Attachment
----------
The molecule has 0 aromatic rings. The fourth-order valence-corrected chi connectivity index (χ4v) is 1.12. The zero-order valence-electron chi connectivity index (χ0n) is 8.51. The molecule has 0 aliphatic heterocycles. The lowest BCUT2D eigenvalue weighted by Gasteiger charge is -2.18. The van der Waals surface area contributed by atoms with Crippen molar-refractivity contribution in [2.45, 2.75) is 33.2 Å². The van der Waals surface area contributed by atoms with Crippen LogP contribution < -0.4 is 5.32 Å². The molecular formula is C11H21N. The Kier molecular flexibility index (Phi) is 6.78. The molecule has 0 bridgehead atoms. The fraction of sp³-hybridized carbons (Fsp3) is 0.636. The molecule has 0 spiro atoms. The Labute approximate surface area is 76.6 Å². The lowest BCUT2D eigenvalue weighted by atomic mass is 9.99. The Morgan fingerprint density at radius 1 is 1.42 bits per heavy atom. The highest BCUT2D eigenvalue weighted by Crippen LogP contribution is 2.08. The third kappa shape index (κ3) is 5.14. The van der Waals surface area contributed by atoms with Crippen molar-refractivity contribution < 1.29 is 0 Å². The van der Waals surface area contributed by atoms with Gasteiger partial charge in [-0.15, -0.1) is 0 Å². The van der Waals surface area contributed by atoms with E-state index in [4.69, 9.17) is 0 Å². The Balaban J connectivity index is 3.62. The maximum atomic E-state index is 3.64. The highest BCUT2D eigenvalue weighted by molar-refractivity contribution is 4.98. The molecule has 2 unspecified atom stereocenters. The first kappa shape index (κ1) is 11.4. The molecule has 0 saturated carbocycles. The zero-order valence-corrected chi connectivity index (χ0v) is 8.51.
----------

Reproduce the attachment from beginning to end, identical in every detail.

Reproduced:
The molecule has 0 aromatic rings. The fourth-order valence-corrected chi connectivity index (χ4v) is 1.12. The zero-order valence-electron chi connectivity index (χ0n) is 8.51. The molecule has 0 aliphatic heterocycles. The lowest BCUT2D eigenvalue weighted by Gasteiger charge is -2.18. The van der Waals surface area contributed by atoms with Crippen molar-refractivity contribution in [2.45, 2.75) is 33.2 Å². The van der Waals surface area contributed by atoms with Crippen LogP contribution < -0.4 is 5.32 Å². The molecular formula is C11H21N. The Kier molecular flexibility index (Phi) is 6.78. The molecule has 0 bridgehead atoms. The fraction of sp³-hybridized carbons (Fsp3) is 0.636. The molecule has 0 spiro atoms. The Labute approximate surface area is 76.6 Å². The lowest BCUT2D eigenvalue weighted by atomic mass is 9.99. The Morgan fingerprint density at radius 1 is 1.42 bits per heavy atom. The highest BCUT2D eigenvalue weighted by Crippen LogP contribution is 2.08. The third kappa shape index (κ3) is 5.14. The van der Waals surface area contributed by atoms with Crippen molar-refractivity contribution < 1.29 is 0 Å². The van der Waals surface area contributed by atoms with Gasteiger partial charge in [-0.15, -0.1) is 0 Å². The van der Waals surface area contributed by atoms with E-state index in [4.69, 9.17) is 0 Å². The Balaban J connectivity index is 3.62. The maximum atomic E-state index is 3.64. The highest BCUT2D eigenvalue weighted by molar-refractivity contribution is 4.98. The molecule has 2 unspecified atom stereocenters. The first kappa shape index (κ1) is 11.4. The molecule has 0 saturated carbocycles. The zero-order valence-corrected chi connectivity index (χ0v) is 8.51.